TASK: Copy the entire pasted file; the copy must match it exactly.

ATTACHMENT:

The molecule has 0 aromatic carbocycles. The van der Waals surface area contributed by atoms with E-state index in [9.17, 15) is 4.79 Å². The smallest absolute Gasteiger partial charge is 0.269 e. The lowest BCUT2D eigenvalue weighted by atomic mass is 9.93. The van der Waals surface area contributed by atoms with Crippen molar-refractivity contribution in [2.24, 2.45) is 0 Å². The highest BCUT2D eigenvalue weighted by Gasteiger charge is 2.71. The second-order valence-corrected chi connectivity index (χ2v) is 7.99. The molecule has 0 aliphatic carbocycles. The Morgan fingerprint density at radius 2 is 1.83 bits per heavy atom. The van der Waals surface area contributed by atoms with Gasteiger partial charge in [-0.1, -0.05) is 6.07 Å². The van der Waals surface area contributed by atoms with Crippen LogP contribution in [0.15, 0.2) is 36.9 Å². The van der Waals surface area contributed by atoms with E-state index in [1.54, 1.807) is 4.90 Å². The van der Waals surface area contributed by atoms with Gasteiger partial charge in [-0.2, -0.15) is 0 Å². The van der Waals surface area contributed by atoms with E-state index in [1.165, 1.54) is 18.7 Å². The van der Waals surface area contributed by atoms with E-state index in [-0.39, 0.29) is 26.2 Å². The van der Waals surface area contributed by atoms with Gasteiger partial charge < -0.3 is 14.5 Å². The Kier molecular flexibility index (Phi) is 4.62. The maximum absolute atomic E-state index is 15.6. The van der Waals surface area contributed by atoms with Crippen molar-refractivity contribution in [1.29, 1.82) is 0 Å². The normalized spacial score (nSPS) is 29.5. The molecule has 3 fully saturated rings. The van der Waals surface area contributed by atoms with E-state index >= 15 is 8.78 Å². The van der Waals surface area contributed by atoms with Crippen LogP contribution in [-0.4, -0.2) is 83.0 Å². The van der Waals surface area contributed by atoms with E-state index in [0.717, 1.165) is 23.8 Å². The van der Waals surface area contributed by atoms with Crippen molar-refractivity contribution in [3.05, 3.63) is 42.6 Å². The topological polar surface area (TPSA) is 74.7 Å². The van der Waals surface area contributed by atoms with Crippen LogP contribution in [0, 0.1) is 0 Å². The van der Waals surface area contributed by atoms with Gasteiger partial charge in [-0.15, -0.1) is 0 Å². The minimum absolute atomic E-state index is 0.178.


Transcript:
The molecule has 0 aromatic carbocycles. The van der Waals surface area contributed by atoms with E-state index in [9.17, 15) is 4.79 Å². The smallest absolute Gasteiger partial charge is 0.269 e. The lowest BCUT2D eigenvalue weighted by atomic mass is 9.93. The van der Waals surface area contributed by atoms with Crippen molar-refractivity contribution in [2.24, 2.45) is 0 Å². The highest BCUT2D eigenvalue weighted by Gasteiger charge is 2.71. The second-order valence-corrected chi connectivity index (χ2v) is 7.99. The molecule has 0 aliphatic carbocycles. The Morgan fingerprint density at radius 2 is 1.83 bits per heavy atom. The van der Waals surface area contributed by atoms with Gasteiger partial charge in [-0.1, -0.05) is 6.07 Å². The van der Waals surface area contributed by atoms with Crippen LogP contribution in [0.15, 0.2) is 36.9 Å². The van der Waals surface area contributed by atoms with E-state index in [1.54, 1.807) is 4.90 Å². The van der Waals surface area contributed by atoms with Gasteiger partial charge in [-0.2, -0.15) is 0 Å². The van der Waals surface area contributed by atoms with E-state index in [1.165, 1.54) is 18.7 Å². The van der Waals surface area contributed by atoms with E-state index in [-0.39, 0.29) is 26.2 Å². The van der Waals surface area contributed by atoms with Gasteiger partial charge < -0.3 is 14.5 Å². The Kier molecular flexibility index (Phi) is 4.62. The maximum absolute atomic E-state index is 15.6. The van der Waals surface area contributed by atoms with Crippen molar-refractivity contribution in [1.29, 1.82) is 0 Å². The normalized spacial score (nSPS) is 29.5. The molecule has 3 fully saturated rings. The van der Waals surface area contributed by atoms with E-state index >= 15 is 8.78 Å². The van der Waals surface area contributed by atoms with Crippen LogP contribution in [-0.4, -0.2) is 83.0 Å². The van der Waals surface area contributed by atoms with E-state index in [0.717, 1.165) is 23.8 Å². The van der Waals surface area contributed by atoms with Crippen molar-refractivity contribution in [3.05, 3.63) is 42.6 Å². The topological polar surface area (TPSA) is 74.7 Å². The van der Waals surface area contributed by atoms with Crippen LogP contribution in [0, 0.1) is 0 Å². The van der Waals surface area contributed by atoms with Gasteiger partial charge in [-0.15, -0.1) is 0 Å². The minimum absolute atomic E-state index is 0.178.